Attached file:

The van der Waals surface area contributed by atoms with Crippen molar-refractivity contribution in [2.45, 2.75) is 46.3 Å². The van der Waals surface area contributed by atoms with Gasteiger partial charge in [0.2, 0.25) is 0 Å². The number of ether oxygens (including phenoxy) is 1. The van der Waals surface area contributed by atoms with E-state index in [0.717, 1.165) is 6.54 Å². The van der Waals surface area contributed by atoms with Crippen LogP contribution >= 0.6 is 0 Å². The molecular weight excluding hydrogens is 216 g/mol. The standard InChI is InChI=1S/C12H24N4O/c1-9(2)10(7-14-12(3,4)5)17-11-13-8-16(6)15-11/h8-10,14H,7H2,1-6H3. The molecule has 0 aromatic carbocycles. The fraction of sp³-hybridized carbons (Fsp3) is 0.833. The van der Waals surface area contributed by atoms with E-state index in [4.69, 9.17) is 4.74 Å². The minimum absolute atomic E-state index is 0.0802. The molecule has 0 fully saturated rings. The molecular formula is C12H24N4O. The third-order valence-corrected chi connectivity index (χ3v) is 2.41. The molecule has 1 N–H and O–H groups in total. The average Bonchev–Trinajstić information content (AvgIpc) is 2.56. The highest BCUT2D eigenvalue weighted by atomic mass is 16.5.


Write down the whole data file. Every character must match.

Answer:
The van der Waals surface area contributed by atoms with Crippen molar-refractivity contribution in [2.45, 2.75) is 46.3 Å². The van der Waals surface area contributed by atoms with Gasteiger partial charge in [0.2, 0.25) is 0 Å². The number of ether oxygens (including phenoxy) is 1. The van der Waals surface area contributed by atoms with E-state index in [0.717, 1.165) is 6.54 Å². The van der Waals surface area contributed by atoms with Crippen LogP contribution >= 0.6 is 0 Å². The molecular weight excluding hydrogens is 216 g/mol. The standard InChI is InChI=1S/C12H24N4O/c1-9(2)10(7-14-12(3,4)5)17-11-13-8-16(6)15-11/h8-10,14H,7H2,1-6H3. The molecule has 0 aromatic carbocycles. The fraction of sp³-hybridized carbons (Fsp3) is 0.833. The van der Waals surface area contributed by atoms with E-state index in [4.69, 9.17) is 4.74 Å². The minimum absolute atomic E-state index is 0.0802. The molecule has 0 fully saturated rings. The molecular formula is C12H24N4O. The third-order valence-corrected chi connectivity index (χ3v) is 2.41. The molecule has 1 N–H and O–H groups in total. The average Bonchev–Trinajstić information content (AvgIpc) is 2.56. The highest BCUT2D eigenvalue weighted by atomic mass is 16.5.